Word Wizard

Q: What is a wizard’s favorite class in school?
A: Spelling!

Explanation: To spell a word (verb) is to say each letter in the word one by one: l – e – t – t – e – r. (Spelling in English is a challenge!)

The magic words that wizards says are called spells (noun).  When a wizard casts a spell, some magic will happen.

This joke is funny because it plays with the different meanings of the word spell.  Here are some spells from the Harry Potter movies:

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Puppy Time

Q: What do you call a dog that can tell time?
A: A watch-dog!

Explanation: A watchdog is a dog that guards your house; they are also known as guard dogs. (Watchdog can also refer to a group or agency that makes sure that other groups are doing good work.)

A watch is something you use to tell what time it is; a watch is typically worn on your wrist although some people use pocket watches.  (A clock also shows the time but is usually on a wall or on a table.)

This joke is funny because it makes you think of a dog wearing a watch: A watch-dog.  Can you imagine a dog wearing a watch, telling time?

While these dogs below may not be able to tell time, they do a great job of herding:

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Can you ear me now?

Q: What has many ears but cannot hear?
A: A field of corn!

Explanation: “Ear” has two meanings (when used as a noun, a thing): 1) Most people (and most animals) have an ear on each side of their head that allow them to hear sound; 2) ear also means the whole cob of corn (see the picture).

This joke is funny because it plays with two meanings of the word ‘ear.’

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Ear of Corn

By the way, ear is used in some common idioms such as I’m all ears (listening completely), I learned it by ear (to learn a song by listening), and Your suggestion went in one ear and out the other (something you heard but it did not impact you in any way).

Harvest time is coming to an end in the northern hemisphere so I thought a corn joke would be appropriate.  Watch the corn harvest here:

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Stealth

Q: What kind of shoes does a ninja wear?
A: Sneakers!

Image by DavidRockDesign from Pixabay

Explanation:  A very long time ago in Japan, ninjas worked as secret agents for the government; they were spies who were trained in the martial art of ninjutsu.  They were known for being very quiet when they worked so that no one would hear them; ninjas sneak around quietly.  To sneak (verb) means to go quietly so that no one will hear you.

Sneakers (noun) is another word for tennis shoes or running shoes.

This joke is funny because it plays with the word sneaker: Both a type of shoe and someone who sneaks.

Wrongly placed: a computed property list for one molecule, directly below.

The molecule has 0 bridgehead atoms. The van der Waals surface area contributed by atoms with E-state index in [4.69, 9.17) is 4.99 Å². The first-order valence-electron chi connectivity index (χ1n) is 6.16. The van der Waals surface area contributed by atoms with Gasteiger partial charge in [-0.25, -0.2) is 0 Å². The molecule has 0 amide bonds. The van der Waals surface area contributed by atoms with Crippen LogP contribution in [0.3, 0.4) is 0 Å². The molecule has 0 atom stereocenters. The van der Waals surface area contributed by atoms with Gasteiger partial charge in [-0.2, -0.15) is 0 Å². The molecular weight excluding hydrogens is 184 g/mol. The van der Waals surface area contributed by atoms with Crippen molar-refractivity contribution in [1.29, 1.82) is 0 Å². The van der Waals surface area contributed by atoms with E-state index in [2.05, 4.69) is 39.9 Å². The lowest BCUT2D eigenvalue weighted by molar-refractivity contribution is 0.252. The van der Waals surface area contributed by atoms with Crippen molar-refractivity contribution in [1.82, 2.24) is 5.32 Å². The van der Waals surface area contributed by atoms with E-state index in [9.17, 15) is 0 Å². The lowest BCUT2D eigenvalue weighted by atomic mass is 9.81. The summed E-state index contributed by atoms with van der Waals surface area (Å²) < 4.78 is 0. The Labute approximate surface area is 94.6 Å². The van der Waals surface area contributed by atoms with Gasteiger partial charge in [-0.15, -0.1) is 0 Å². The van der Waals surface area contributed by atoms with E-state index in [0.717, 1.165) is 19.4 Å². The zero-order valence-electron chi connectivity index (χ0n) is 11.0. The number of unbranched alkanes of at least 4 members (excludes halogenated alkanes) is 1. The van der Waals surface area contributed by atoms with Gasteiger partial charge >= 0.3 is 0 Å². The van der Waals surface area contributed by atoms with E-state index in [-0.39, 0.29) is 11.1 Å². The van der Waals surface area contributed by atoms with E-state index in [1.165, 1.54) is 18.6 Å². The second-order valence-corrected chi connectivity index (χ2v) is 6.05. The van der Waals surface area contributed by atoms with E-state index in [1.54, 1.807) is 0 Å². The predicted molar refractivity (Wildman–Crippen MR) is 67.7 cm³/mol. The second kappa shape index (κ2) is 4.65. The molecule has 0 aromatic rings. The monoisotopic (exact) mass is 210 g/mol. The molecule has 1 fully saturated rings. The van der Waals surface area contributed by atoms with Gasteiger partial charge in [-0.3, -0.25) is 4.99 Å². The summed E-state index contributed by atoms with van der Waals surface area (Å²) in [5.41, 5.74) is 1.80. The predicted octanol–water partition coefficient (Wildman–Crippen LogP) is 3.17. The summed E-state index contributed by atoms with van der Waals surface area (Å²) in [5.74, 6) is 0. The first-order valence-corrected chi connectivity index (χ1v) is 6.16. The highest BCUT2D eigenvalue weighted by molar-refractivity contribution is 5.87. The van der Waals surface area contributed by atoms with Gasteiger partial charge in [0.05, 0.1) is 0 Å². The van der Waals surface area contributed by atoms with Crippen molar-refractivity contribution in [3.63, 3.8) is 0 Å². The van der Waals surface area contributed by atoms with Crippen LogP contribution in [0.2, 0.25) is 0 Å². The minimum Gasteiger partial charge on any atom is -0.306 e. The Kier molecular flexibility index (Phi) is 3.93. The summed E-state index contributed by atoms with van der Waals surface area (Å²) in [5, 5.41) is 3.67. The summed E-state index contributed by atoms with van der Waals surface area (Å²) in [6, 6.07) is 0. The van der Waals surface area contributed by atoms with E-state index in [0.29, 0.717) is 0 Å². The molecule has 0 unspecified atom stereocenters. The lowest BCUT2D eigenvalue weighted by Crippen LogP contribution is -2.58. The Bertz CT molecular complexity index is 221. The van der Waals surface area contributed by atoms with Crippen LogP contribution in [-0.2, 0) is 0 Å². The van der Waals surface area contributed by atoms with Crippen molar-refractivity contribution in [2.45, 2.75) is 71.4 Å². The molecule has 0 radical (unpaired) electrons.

Do Teenage Mutant Ninja Turtles wear sneakers?

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Among the Hidden

Q: Can a leopard hide anywhere he wants?
A: No, he is always spotted!

Explanation:  If you have ever seen a leopard, you will know that leopards have spots. Spots are the round marks that a leopard has on its fur.

Spot can also be used as a verb.  To spot something means to find it or notice it while looking for it- I spotted a squirrel in the tree.

This joke is funny because it plays with the word spot.  A leopard is spotted (adjective) because it has spots; a leopard is spotted (verb) when you see it.

This is from Rudyard Kipling‘s Just So Stories about How the Leopard Got His Spots:

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Bogged Down

Q: What is the difference between a pirate and a cranberry farmer?
A: A pirate buries his treasure while a cranberry farmer treasures his berries!

Explanation:  Cranberries are a sour fruit, related to blueberries, that are used to make cranberry sauce and cranberry juice.  Because they are so sour they are not usually eaten by themselves.

Pirates are, well, pirates (think Pirates of the Caribbean).

This joke is funny because it plays with the word treasure.  When used as a noun it is a thing that is very important to you, like the treasure that pirates bury.  When it is a verb, you treat it with respect because of its value to you, you treasure it.

Watch the cranberry harvest here-

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Worse Than Its Bite

Q: Why is a tree like a noisy dog?
A: Because each has a lot of bark!

Explanation:  Dogs bark; barking is the noise they frequently make (some dogs bark less then others).  In this case, ‘bark’ is a verb, an action.

Trees have bark; when you touch the trunk of a tree you are touching the bark.  In this case, ‘bark’ is a noun, a thing.

This joke is funny because it plays with the two meanings of the word ‘bark.’

Here is a barking dog running up the trunk of a tree, touching the bark, of course.

Thanks to a student of mine for his inspiring care for dogs!

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